Surviving redundancy

 
In a world of economic downturns, changing markets and company restructures, redundancy has fast become a sad fact of working life.

We understand that in facing redundancy, you’re also facing a rollercoaster of emotions; but it’s important to remember that you’re not alone. Many people survive redundancy and go on to have rewarding careers; sometimes in an entirely new direction.

In this guide we take a look at some practical steps to help you survive redundancy. 


Remain positive

Being positive in troubled times is never easy, but this will be your biggest tool when it comes to surviving redundancy. Allow yourself time to mourn the loss of your job, but when this period has elapsed, its time to move on.

One way of remaining positive is to accept the situation for what it is, rather than getting angry or frustrated by it; allowing you to see things more clearly and to plan for the future. Imagine yourself 10 years from now and think about what you want to achieve. Being made redundant will have opened up new opportunities that you may not have even considered, so think about the ‘future you’ and start planning how to get there. 


Consider your options

Redundancy can be a liberating experience if you’re adaptable. Many people see it as an excuse to make some much-needed changes; and it’s these people that often get the best out of the situation.

But if you’re thinking about taking your career in a whole new direction, you need to consider what really motivates you.

  • What excites you about your work?
  • What aspect of your work do you engage with the most?
  • What gets you out of bed in the morning – other than your alarm clock?
  • Do you prefer working autonomously or in a team?
  • Do you enjoy travelling in your job?

If the role you’ve come from ticks all of the boxes, you’ll want to target comparable roles; but if there’s room for improvement consider alternative job paths, different industry sectors, or even retraining for a new profession. It can be a difficult to live without the luxury of a regular pay cheque, but it could be well worth the struggle long-term. Review your finances so you know how long you can afford to be out of work; and speak to a financial advisor for advice on reducing your outgoings where necessary.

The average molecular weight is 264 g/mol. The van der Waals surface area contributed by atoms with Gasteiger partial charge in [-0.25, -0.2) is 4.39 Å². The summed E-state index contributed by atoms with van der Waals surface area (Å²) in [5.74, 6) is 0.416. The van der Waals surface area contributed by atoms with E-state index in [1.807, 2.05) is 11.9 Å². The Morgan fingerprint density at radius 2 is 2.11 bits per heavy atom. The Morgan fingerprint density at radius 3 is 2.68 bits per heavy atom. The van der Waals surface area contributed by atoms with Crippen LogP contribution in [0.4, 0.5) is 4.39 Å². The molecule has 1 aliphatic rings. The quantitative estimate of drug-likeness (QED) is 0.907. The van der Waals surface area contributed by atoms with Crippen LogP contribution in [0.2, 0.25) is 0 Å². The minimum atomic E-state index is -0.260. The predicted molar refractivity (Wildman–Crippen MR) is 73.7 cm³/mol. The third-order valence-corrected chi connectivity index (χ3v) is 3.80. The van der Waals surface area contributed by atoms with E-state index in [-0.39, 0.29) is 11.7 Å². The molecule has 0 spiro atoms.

Take advice

If you know someone that has been made redundant, it’s worth asking them how they got through it and what they learnt from the experience. You should also seek help from a reputable recruitment consultant to find out about market conditions, what skills are in demand, and details of who’s recruiting. And don’t underestimate your networks of friends, family and contacts; these vital links could help to point you towards your next career move. 

Keep a routine

The new-found freedom of not having to go to work each day can be both exciting and frightening. Whilst it’s tempting to stay up late and have long lie-ins, there’s a lot to be said for maintaining a routine. Give yourself something to achieve each day, invest in some leisure time and relaxation, and set yourself goals for getting back to work in order to give your days structure. If you make the most of this time, redundancy could prove to be your springboard for success. 

Enhance your skills

Think of your redundancy period as a positive opportunity rather than a negative set back. Use your time to take courses and develop new skills, as this will make you more attractive to future employers. You could even learn a new language, volunteer at your local animal sanctuary, or hone your surfing skills. All new experiences – related to your career or not - will help you to stand out. 

Be honest with perspective employers

Don’t be tempted to hide your redundancy from prospective employers. Be open and honest about why your role was made redundant, but be careful not to over-personalise things. Remember that it was your role that was made redundant, not you personally. Besides, many prospective employers will have been through some form of redundancy themselves.

Above all, avoid telling your interviewer that your redundancy was unfair or biased. If you genuinely believe this to be the case, you should raise this with your former employer, not at a job interview with a prospective one.

So take some time to think about what your next step should be and when you’re there, don’t look back. Remain positive, focused and enjoy a long and successful career. Good luck. 

Related guides
Writing the perfect CV
Achieving interview success
How to develop your personal brand
Managing your ‘net rep’
How to resign

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